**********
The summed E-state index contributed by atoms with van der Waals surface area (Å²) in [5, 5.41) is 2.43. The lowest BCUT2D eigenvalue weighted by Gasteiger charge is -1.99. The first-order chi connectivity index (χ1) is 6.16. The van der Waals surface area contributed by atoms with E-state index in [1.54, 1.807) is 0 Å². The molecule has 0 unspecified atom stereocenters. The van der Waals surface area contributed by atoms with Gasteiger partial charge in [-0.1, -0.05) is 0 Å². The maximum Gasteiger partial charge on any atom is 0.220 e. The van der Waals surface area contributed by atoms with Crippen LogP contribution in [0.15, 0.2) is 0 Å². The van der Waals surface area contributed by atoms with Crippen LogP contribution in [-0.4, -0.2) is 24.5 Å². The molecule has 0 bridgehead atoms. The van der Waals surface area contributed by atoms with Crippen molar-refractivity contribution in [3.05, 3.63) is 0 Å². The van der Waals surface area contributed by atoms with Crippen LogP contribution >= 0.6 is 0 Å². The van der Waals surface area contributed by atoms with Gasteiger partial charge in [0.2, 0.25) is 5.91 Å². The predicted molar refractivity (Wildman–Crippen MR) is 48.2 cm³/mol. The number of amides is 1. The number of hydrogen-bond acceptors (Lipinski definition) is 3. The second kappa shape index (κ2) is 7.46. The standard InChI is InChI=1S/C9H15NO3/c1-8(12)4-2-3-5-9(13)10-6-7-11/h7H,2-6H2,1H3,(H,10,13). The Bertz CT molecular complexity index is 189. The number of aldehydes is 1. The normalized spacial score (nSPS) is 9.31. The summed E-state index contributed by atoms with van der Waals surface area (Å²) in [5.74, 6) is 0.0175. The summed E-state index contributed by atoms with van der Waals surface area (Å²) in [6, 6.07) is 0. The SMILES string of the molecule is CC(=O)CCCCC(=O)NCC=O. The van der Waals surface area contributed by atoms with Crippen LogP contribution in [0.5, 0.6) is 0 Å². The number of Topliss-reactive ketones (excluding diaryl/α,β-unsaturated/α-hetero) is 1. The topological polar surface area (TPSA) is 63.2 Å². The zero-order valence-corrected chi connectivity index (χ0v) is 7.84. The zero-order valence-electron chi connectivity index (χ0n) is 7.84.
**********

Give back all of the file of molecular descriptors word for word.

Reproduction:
The summed E-state index contributed by atoms with van der Waals surface area (Å²) in [5, 5.41) is 2.43. The lowest BCUT2D eigenvalue weighted by Gasteiger charge is -1.99. The first-order chi connectivity index (χ1) is 6.16. The van der Waals surface area contributed by atoms with E-state index in [1.54, 1.807) is 0 Å². The molecule has 0 unspecified atom stereocenters. The van der Waals surface area contributed by atoms with Gasteiger partial charge in [-0.1, -0.05) is 0 Å². The maximum Gasteiger partial charge on any atom is 0.220 e. The van der Waals surface area contributed by atoms with Crippen LogP contribution in [0.15, 0.2) is 0 Å². The van der Waals surface area contributed by atoms with Crippen LogP contribution in [-0.4, -0.2) is 24.5 Å². The molecule has 0 bridgehead atoms. The van der Waals surface area contributed by atoms with Crippen molar-refractivity contribution in [3.05, 3.63) is 0 Å². The van der Waals surface area contributed by atoms with Crippen LogP contribution >= 0.6 is 0 Å². The van der Waals surface area contributed by atoms with Gasteiger partial charge in [0.2, 0.25) is 5.91 Å². The predicted molar refractivity (Wildman–Crippen MR) is 48.2 cm³/mol. The number of amides is 1. The number of hydrogen-bond acceptors (Lipinski definition) is 3. The second kappa shape index (κ2) is 7.46. The standard InChI is InChI=1S/C9H15NO3/c1-8(12)4-2-3-5-9(13)10-6-7-11/h7H,2-6H2,1H3,(H,10,13). The Bertz CT molecular complexity index is 189. The number of aldehydes is 1. The normalized spacial score (nSPS) is 9.31. The summed E-state index contributed by atoms with van der Waals surface area (Å²) in [5.74, 6) is 0.0175. The summed E-state index contributed by atoms with van der Waals surface area (Å²) in [6, 6.07) is 0. The SMILES string of the molecule is CC(=O)CCCCC(=O)NCC=O. The van der Waals surface area contributed by atoms with Crippen LogP contribution in [0.5, 0.6) is 0 Å². The number of Topliss-reactive ketones (excluding diaryl/α,β-unsaturated/α-hetero) is 1. The topological polar surface area (TPSA) is 63.2 Å². The zero-order valence-corrected chi connectivity index (χ0v) is 7.84. The zero-order valence-electron chi connectivity index (χ0n) is 7.84.